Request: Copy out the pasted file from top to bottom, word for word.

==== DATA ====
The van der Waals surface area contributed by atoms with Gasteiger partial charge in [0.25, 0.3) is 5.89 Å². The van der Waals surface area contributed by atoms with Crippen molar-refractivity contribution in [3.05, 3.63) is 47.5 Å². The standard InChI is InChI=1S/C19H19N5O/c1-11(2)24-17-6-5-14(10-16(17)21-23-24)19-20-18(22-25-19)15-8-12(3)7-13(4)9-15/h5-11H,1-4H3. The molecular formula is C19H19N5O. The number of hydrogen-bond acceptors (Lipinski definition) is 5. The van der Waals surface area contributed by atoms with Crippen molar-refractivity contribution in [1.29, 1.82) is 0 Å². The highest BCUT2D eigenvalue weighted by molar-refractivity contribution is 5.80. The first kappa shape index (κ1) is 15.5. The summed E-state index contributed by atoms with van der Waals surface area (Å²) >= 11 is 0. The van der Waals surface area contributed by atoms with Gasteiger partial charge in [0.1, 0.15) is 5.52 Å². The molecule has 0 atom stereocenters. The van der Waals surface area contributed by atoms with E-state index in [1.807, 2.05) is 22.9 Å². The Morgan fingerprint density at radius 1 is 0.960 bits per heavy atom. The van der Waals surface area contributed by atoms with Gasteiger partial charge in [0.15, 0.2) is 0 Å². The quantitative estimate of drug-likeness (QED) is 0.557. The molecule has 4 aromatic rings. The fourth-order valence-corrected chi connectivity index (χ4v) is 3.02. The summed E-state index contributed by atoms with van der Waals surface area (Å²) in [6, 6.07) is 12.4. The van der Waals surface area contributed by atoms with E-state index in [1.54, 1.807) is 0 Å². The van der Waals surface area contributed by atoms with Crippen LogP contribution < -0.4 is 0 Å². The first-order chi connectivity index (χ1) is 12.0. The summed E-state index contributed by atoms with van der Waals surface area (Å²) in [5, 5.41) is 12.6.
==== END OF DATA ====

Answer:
The van der Waals surface area contributed by atoms with Gasteiger partial charge in [0.25, 0.3) is 5.89 Å². The van der Waals surface area contributed by atoms with Crippen molar-refractivity contribution in [3.05, 3.63) is 47.5 Å². The standard InChI is InChI=1S/C19H19N5O/c1-11(2)24-17-6-5-14(10-16(17)21-23-24)19-20-18(22-25-19)15-8-12(3)7-13(4)9-15/h5-11H,1-4H3. The molecular formula is C19H19N5O. The number of hydrogen-bond acceptors (Lipinski definition) is 5. The van der Waals surface area contributed by atoms with Crippen molar-refractivity contribution in [1.29, 1.82) is 0 Å². The highest BCUT2D eigenvalue weighted by molar-refractivity contribution is 5.80. The first kappa shape index (κ1) is 15.5. The summed E-state index contributed by atoms with van der Waals surface area (Å²) >= 11 is 0. The van der Waals surface area contributed by atoms with Gasteiger partial charge in [0.1, 0.15) is 5.52 Å². The molecule has 0 atom stereocenters. The van der Waals surface area contributed by atoms with E-state index in [1.807, 2.05) is 22.9 Å². The Morgan fingerprint density at radius 1 is 0.960 bits per heavy atom. The van der Waals surface area contributed by atoms with Gasteiger partial charge in [0.15, 0.2) is 0 Å². The quantitative estimate of drug-likeness (QED) is 0.557. The molecule has 4 aromatic rings. The fourth-order valence-corrected chi connectivity index (χ4v) is 3.02. The summed E-state index contributed by atoms with van der Waals surface area (Å²) in [6, 6.07) is 12.4. The van der Waals surface area contributed by atoms with E-state index in [1.54, 1.807) is 0 Å². The van der Waals surface area contributed by atoms with Crippen LogP contribution < -0.4 is 0 Å². The first-order chi connectivity index (χ1) is 12.0. The summed E-state index contributed by atoms with van der Waals surface area (Å²) in [5, 5.41) is 12.6.